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Does occupying All or Most of your SATA ports limit bandwidth?

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Go to solution Solved by cmndr,

If you're running HDDs you shouldn't be worried about performance. Peak bandwidth of a single HDD is around 200MBps a SATA port can do ~600MBps. Your best case scenario will more or less be the speed of the cache and this is "fine". The biggest source of performance drops will be reading from disks instead of RAM/Cache. I'd need to check a block diagram of a motherboard to know the exact peak bandwidth, but either way if you're maxing it out, it won't feel slow - slow comes from the system stalling.

 

Pretty much any modernish board will support passive PCIe to m.2 adapters, you just might not be able to boot the OS from them.

 

Also be aware that a decent chink of WD Red drives use SMR, which has WAY worse write performance than CMR. Verify that your drive isn't affected. Check specific model numbers. THIS will matter MUCH MUCH more than any minor interface bottlenecking.

 

Also be aware that if this system is on 24/7 it'll cost $$$. I have a spare 3570k and board that I considered using as a NAS and passed on. 30 extra watts at 20 cents per KWH is $15 a year or $75ish over a 3 year span. Not the end of the world but do be aware of this extra cost.

Hi I have a 3570 with a H77 chipset motherboard and I was wondering if filling up 5 or 6 of the SATA ports would affect performance. I am trying to turn this old system into a NAS with 3 x 3TB WD Red Plus HDDs in the four available 3 GBit Sata ports and the SSDs (1 A400 OS SSD and 1 Cache SSD (I do not believe the motherboard supports PCIe to M.2 NVME Adapters) in the 6 GBit Sata ports. So would it affect the performance use this setup?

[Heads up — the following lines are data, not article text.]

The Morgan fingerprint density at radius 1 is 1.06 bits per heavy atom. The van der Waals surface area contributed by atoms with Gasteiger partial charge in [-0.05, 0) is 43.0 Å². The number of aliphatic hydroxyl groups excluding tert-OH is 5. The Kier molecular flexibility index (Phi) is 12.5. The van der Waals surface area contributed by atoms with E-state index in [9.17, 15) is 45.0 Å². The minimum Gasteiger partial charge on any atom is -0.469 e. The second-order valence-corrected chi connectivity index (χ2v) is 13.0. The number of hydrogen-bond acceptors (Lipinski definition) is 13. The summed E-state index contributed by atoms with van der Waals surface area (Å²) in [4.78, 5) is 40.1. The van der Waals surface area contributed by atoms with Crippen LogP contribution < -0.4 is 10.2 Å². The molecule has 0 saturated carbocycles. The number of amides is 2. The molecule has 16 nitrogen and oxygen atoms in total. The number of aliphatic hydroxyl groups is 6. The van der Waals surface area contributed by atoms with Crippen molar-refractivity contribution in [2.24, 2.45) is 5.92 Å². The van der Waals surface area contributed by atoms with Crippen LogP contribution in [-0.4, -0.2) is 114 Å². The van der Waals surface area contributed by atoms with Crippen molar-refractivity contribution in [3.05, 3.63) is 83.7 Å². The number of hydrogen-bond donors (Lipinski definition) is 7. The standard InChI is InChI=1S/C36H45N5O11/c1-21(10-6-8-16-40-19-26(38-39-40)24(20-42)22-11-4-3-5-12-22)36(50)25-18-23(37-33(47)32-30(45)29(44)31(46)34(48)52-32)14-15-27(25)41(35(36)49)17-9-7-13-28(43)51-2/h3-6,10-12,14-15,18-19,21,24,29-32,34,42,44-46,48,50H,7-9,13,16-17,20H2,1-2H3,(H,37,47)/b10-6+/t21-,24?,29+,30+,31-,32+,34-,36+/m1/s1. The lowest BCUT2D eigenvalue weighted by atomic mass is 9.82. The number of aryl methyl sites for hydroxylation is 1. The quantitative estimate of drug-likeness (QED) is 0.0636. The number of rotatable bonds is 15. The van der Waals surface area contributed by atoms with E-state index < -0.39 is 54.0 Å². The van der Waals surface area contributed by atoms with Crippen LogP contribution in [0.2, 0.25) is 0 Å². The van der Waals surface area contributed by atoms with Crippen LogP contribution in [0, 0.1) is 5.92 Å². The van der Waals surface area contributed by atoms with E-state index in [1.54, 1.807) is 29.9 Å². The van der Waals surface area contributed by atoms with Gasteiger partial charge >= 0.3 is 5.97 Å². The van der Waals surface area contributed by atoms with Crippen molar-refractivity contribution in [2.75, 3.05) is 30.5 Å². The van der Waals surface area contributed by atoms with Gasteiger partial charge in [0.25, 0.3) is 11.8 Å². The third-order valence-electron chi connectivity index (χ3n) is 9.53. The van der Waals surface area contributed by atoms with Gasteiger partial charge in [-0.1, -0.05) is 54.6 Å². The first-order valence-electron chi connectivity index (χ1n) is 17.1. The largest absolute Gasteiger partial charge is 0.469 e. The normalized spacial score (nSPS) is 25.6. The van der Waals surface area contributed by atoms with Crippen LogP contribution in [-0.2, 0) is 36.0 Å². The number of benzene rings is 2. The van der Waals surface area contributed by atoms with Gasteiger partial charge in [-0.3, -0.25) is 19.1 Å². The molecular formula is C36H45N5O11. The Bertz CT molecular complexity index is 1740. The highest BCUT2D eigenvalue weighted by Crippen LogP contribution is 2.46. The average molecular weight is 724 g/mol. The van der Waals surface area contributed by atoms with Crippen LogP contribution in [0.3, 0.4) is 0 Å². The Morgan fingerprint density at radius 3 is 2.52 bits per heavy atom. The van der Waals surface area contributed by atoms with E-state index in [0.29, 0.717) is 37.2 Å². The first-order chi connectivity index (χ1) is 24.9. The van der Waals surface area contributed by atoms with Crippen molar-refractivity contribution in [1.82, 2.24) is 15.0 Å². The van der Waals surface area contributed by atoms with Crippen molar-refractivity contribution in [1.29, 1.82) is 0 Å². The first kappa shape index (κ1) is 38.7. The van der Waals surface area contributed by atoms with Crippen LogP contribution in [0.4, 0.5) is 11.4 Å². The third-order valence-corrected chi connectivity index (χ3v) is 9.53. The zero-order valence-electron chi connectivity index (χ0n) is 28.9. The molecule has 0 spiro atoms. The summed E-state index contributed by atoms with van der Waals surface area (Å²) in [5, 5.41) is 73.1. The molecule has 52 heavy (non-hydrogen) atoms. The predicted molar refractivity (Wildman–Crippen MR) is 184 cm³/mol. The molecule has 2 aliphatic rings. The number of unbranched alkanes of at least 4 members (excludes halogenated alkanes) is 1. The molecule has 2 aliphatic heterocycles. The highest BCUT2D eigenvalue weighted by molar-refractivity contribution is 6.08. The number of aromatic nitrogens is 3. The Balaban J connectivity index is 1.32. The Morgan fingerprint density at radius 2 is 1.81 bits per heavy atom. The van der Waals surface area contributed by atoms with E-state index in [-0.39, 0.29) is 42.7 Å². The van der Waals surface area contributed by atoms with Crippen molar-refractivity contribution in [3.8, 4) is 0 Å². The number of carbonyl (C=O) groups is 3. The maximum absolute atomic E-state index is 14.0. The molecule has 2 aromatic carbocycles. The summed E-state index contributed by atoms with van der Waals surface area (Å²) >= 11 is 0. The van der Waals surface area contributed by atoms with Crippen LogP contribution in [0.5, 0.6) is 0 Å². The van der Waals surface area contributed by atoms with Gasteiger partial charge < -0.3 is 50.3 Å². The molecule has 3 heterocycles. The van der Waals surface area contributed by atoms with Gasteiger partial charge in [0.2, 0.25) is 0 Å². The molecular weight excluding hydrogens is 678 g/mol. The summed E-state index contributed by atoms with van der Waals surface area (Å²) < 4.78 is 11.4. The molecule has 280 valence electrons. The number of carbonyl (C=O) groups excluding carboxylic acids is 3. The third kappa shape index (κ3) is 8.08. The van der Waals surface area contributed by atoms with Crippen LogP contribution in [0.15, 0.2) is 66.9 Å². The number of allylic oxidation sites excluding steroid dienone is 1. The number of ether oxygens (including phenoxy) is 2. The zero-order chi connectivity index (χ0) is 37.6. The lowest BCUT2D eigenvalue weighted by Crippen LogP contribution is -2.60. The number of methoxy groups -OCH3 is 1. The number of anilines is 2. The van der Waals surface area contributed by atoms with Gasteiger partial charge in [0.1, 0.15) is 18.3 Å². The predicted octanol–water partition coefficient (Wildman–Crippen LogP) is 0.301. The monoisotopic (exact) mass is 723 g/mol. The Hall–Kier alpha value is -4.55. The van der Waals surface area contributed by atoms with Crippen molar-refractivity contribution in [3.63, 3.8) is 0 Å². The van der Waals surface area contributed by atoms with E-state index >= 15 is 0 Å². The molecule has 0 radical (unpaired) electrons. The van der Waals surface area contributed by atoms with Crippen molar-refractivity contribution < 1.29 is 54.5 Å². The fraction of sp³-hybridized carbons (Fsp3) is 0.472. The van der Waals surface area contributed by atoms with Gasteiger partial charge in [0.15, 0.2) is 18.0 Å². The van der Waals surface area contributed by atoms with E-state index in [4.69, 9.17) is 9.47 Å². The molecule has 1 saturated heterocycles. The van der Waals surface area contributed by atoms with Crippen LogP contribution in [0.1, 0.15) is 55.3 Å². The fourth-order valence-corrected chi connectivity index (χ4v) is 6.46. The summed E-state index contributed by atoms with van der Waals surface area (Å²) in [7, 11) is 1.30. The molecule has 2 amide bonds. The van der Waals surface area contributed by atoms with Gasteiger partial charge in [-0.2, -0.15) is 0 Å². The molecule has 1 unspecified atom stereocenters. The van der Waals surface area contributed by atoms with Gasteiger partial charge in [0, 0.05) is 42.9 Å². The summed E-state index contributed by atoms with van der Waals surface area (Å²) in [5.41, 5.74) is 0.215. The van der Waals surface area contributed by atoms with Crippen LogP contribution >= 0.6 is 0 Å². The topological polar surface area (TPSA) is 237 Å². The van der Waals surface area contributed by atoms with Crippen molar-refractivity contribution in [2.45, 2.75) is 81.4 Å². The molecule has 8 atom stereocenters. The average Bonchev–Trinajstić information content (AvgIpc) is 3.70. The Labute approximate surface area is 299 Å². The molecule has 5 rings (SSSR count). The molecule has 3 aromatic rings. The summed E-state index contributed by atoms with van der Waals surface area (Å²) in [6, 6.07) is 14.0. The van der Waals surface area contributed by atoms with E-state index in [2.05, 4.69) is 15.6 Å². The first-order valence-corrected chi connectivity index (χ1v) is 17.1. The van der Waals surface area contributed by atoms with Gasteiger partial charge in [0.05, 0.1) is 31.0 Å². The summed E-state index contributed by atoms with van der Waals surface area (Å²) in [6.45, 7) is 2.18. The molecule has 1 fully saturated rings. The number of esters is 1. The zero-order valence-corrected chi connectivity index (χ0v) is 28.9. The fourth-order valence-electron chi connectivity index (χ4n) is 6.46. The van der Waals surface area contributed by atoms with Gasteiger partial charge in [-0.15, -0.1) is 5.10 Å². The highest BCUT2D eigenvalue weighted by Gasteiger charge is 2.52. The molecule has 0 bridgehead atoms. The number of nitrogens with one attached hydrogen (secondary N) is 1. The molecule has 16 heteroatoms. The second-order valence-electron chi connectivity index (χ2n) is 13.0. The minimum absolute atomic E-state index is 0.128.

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If you're running HDDs you shouldn't be worried about performance. Peak bandwidth of a single HDD is around 200MBps a SATA port can do ~600MBps. Your best case scenario will more or less be the speed of the cache and this is "fine". The biggest source of performance drops will be reading from disks instead of RAM/Cache. I'd need to check a block diagram of a motherboard to know the exact peak bandwidth, but either way if you're maxing it out, it won't feel slow - slow comes from the system stalling.

 

Pretty much any modernish board will support passive PCIe to m.2 adapters, you just might not be able to boot the OS from them.

 

Also be aware that a decent chink of WD Red drives use SMR, which has WAY worse write performance than CMR. Verify that your drive isn't affected. Check specific model numbers. THIS will matter MUCH MUCH more than any minor interface bottlenecking.

 

Also be aware that if this system is on 24/7 it'll cost $$$. I have a spare 3570k and board that I considered using as a NAS and passed on. 30 extra watts at 20 cents per KWH is $15 a year or $75ish over a 3 year span. Not the end of the world but do be aware of this extra cost.

3900x | 32GB RAM | RTX 2080

1.5TB Optane P4800X | 2TB Micron 1100 SSD | 16TB NAS w/ 10Gbe
QN90A | Polk R200, ELAC OW4.2, PB12-NSD, SB1000, HD800
 

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